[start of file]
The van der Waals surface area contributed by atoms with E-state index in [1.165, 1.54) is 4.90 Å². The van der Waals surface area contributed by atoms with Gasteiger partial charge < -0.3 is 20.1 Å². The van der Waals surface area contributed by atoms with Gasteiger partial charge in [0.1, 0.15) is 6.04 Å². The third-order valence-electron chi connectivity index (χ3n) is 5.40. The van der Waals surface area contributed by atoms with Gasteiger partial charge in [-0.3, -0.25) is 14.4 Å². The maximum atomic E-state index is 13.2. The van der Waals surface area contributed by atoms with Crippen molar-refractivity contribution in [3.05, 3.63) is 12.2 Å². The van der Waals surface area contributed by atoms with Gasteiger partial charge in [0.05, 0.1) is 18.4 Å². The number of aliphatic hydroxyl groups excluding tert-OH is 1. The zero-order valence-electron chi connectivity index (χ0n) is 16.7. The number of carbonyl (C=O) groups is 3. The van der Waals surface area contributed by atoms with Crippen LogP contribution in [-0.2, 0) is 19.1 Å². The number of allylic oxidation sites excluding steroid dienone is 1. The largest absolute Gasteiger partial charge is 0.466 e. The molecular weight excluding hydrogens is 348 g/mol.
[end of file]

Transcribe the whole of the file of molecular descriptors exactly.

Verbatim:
The van der Waals surface area contributed by atoms with E-state index in [1.165, 1.54) is 4.90 Å². The van der Waals surface area contributed by atoms with Gasteiger partial charge < -0.3 is 20.1 Å². The van der Waals surface area contributed by atoms with Gasteiger partial charge in [0.1, 0.15) is 6.04 Å². The third-order valence-electron chi connectivity index (χ3n) is 5.40. The van der Waals surface area contributed by atoms with Gasteiger partial charge in [-0.3, -0.25) is 14.4 Å². The maximum atomic E-state index is 13.2. The van der Waals surface area contributed by atoms with Crippen molar-refractivity contribution in [3.05, 3.63) is 12.2 Å². The van der Waals surface area contributed by atoms with Gasteiger partial charge in [0.05, 0.1) is 18.4 Å². The number of aliphatic hydroxyl groups excluding tert-OH is 1. The zero-order valence-electron chi connectivity index (χ0n) is 16.7. The number of carbonyl (C=O) groups is 3. The van der Waals surface area contributed by atoms with Crippen LogP contribution in [-0.2, 0) is 19.1 Å². The number of allylic oxidation sites excluding steroid dienone is 1. The largest absolute Gasteiger partial charge is 0.466 e. The molecular weight excluding hydrogens is 348 g/mol.